The 54,000 points you earn by meeting the sign up bonus would net you a minimum of $675 of value since you can redeem them for flights so let’s set your opportunity cost at $675.

Step 5: Decide the value of the Southwest companion pass for your family

To be quite honest, I came into this thinking the Southwest companion pass is overrated for more families than one might think. But…if the value of the Southwest points you earn is $510 you really only need to save $165 on a flight to come out ahead of the Chase Sapphire Preferred. Bottom line, one flight costing $165 or more using the Southwest Companion Pass would get more monetary value than using your sign up bonus spending on the Chase Sapphire Preferred. 

So these new sign up bonuses and the companion pass maybe deserve more credit than I give them. But of course, if you don’t fly Southwest already, they aren’t as valuable to you.

Step 6: Count the hidden costs

While the new Southwest card bonuses might get you more in monetary value than the Chase Sapphire Preferred, there are a few more costs to consider. Is this card worth a shot against your 5/24 or 6/24 (Barclays) status? If so, would you rather have the CSP longterm? Is this going to push you to take more trips and cost you more money in other ways (like hotels)? That particular hidden cost affects me all the time with all the cards I sign up for.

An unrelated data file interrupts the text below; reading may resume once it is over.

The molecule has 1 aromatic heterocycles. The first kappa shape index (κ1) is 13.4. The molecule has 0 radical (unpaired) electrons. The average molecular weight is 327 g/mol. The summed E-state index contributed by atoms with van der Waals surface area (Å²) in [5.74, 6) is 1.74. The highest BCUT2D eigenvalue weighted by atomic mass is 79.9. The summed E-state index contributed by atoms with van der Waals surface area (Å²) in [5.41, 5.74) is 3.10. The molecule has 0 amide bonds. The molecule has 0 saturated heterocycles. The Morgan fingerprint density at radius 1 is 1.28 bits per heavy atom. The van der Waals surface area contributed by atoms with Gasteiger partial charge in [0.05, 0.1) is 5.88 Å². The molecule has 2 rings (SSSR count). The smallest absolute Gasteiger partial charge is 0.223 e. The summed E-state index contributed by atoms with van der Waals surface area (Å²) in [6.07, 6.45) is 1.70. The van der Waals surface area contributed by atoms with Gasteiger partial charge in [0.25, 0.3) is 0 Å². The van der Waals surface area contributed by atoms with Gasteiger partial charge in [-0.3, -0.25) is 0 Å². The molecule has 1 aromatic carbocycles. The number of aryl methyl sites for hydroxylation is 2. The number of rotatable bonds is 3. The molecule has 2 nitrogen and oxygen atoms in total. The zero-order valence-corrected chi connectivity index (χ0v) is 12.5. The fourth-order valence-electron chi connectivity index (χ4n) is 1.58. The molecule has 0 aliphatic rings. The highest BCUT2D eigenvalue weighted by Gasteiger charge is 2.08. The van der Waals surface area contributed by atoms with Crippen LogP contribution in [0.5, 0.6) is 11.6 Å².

Finally, don’t forget the cost of possibly being biased towards a certain airline. These back of the envelope calculations assume Southwest prices equal that of other carriers, but if they don’t, then it’s not as simple as comparing $510 to $675.

Final Thoughts

These Southwest companion pass offers are pretty good for a lot of families, especially if you have a lot of Southwest travel planned this year. Please don’t read this article as an attempt to dissuade you if you’re in that situation. But if you’re a more edge case, I do think it’s valuable to determine how much a Southwest companion pass would actually be worth to you.